“Everything is energy and that’s all there is to it.” —Albert Einstein
“The trouble is that like all great truths it seems too simple. It is there before our noses all the time, while we look elsewhere for more subtle answers.”
– Walter Ciszek
I recently was struggling with my health and found that transdermal olive oil (olive oil applied to the skin) helped me quite a bit. It seemed to help excess salt leave the cell. The olive oil was providing an exit route for excess sodium. Without the olive oil, the situation was static, trapped. Salt inside the cell, salt outside the cell. The olive oil was providing a medium via which the salt could move.
Does our world have a medium?
We think of ourselves as matter (cells, mitochondria, etc.), but does matter exist within a context? In other words, if matter is the foreground image, could something else be the background—light? Consciousness?
What if the “I” that is speaking to you, and the “I” that is listening inside you, are actually the same thing?
And when I refer to myself as I, is this “I” matter, or light? If it’s light, then the analogy flips. What if light is the subject, the foreground; and matter—or energy—is the background? Perhaps light behaves differently depending on which type of fabric against which it exists. When the “fabric” (context) is matter, light will appear to expand. When the “fabric” (context) is energy, light will appear to contract. We have observed light behave in mystifyingly inconsistent ways depending on the presence of an observer in the double-slit experiment.
I am an outsider. I look at the mysteries of physics through a storyteller’s lens. Is my lens woefully oversimplified? Probably. But sometimes the eyes of an outsider can provide an advantage.
Because it is the heart of this thesis, I will ask again: What if light behaves differently depending on which type of fabric it is viewed against? When the “fabric” (context) is matter, light will appear to accelerate/expand. When the “fabric” (context) is energy, light will appear to decelerate/contract.
From the perspective of matter—when looking backward in time—light will appear to accelerate/expand. In “sun,” we see one becoming many. Fission. From the perspective of energy—when looking forward in time—light will appear to decelerate/contract. In “moon,” we see many becoming one. Fusion.
The pineal gland is a tiny crystal at the center of the brain dubbed by René Descartes as the “seat of the soul.” I wonder if it is fundamentally crystal. Perhaps—unless it is under too much or too little pressure—it is light.
Is it possible that the relative density of our pineal glands affects how our brains perceive the light of the world?
When I (my pineal gland) am too dense, the light of the world looks too fast. It’s as if I am matter, and the world is energy. Conversely, when I (my pineal gland) am too fast, the light of the world looks too dense. It’s as if I am energy, and the world is matter.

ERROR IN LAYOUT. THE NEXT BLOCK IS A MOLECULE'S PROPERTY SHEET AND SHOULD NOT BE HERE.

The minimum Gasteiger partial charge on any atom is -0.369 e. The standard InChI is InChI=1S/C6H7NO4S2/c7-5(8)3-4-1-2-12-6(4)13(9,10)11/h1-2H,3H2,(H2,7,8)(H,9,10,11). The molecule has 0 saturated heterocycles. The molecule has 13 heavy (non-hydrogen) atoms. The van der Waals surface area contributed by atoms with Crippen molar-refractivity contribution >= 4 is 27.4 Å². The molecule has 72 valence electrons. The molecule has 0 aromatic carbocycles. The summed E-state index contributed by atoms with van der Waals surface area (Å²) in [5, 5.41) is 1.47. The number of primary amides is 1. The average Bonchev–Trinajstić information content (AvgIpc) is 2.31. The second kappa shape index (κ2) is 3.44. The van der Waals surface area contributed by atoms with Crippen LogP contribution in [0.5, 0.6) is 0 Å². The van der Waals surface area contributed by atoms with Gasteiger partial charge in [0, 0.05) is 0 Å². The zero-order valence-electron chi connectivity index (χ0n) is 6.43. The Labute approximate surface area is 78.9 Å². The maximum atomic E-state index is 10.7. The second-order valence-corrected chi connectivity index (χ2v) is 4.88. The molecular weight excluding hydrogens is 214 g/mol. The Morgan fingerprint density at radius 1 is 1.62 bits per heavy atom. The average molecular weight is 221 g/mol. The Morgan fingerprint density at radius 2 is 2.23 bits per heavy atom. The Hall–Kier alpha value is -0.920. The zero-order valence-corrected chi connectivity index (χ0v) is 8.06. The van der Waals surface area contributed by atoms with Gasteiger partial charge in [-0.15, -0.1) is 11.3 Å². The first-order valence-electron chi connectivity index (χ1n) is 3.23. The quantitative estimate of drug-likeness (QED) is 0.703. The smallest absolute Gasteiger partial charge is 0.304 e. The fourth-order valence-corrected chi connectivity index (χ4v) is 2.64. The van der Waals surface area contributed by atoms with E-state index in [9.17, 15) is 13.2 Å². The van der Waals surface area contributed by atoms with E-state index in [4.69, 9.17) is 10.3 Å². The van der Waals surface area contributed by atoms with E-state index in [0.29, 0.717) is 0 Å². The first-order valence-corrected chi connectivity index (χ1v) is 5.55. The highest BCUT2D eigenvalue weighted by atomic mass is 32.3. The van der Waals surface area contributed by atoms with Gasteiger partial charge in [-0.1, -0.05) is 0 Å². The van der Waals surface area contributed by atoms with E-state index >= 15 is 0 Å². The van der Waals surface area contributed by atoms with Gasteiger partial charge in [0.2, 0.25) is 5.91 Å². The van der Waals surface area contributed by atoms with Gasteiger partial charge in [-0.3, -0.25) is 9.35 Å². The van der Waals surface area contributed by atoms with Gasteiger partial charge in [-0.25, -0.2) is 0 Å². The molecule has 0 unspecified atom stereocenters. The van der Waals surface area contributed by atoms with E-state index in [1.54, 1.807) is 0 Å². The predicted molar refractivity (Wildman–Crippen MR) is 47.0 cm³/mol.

When I (my pineal gland) am light, the light of the world appears as it is.
My central nervous system seems to be capable of getting caught in a feedback loop. It’s as if there’s a hidden variable at work in its understanding of the world: the medium, the “olive oil,” the fabric of the universe: the speed of light.
My body uses things directly, straightforwardly. My brain seems to use things paradoxically. If I give it a brake pedal (e.g. zinc, which opposes copper, which conducts electricity), it uses it as permission to accelerate. It speeds up—because it knows it can slow down. If I give it a gas pedal (e.g. vitamin B6 or P5P, a good source of phosphorus, which can be flammable at room temperature), it uses it as permission to decelerate. It slows down—because it knows it can speed up.
When I give myself arginine, my CNS (central nervous system) wants to use it paradoxically. Because it knows arginine can be used to increase the arterial blood pressure (via arginine-vasopressin)—because it can be used to increase the pressure in the system—I use it to vasodilate—to decrease the pressure in the system. But arginine becomes nitric oxide, and lately I sometimes find myself veering toward getting caught in a nitric oxide loop.
I consume arginine, my brain reads it, and I vasodilate. But if I am too dilated, it causes vertigo and orthostatic intolerance issues, and makes me want to increase the arterial pressure (via vasopressin)—so I call for more arginine, and the cycle starts again. Around and around I go, vasodilating, then increasing the arterial pressure, then vasodilating. It is as if I am a rocket, exploding through space. If the world is image, when this happens, my image has become too large. When my image is too large, I am not salty enough (i.e. I have symptoms of hyponatremia). I am using too much aldosterone and too much anti-diuretic hormone.
Why am I trapped? Because two forces are working in tandem, and they need to “connect,” to sense each other. I want to vasoconstrict—but I can’t, while the arterial pressure is too high, without risking a stroke. I want to decrease the arterial pressure—but I can’t, while I am too vasodilated, without losing consciousness. The pressure in the cardiovascular system and in the cerebrospinal fluid must be high enough to reach and stimulate the centers of the brain that create my visual experience.
I learned a lot about the potential role of the nitric oxide cycle in ME/CFS (Chronic Fatigue Syndrome) from Dr. Martin L. Pall. I do not have ME/CFS, but I have suffered from fatigue and orthostatic pressure issues since living in a moldy house.
More information on ME/CFS: https://www.healthrising.org/blog/2020/09/28/paradox-chronic-fatigue-syndrome-pots-renin-aldosterone/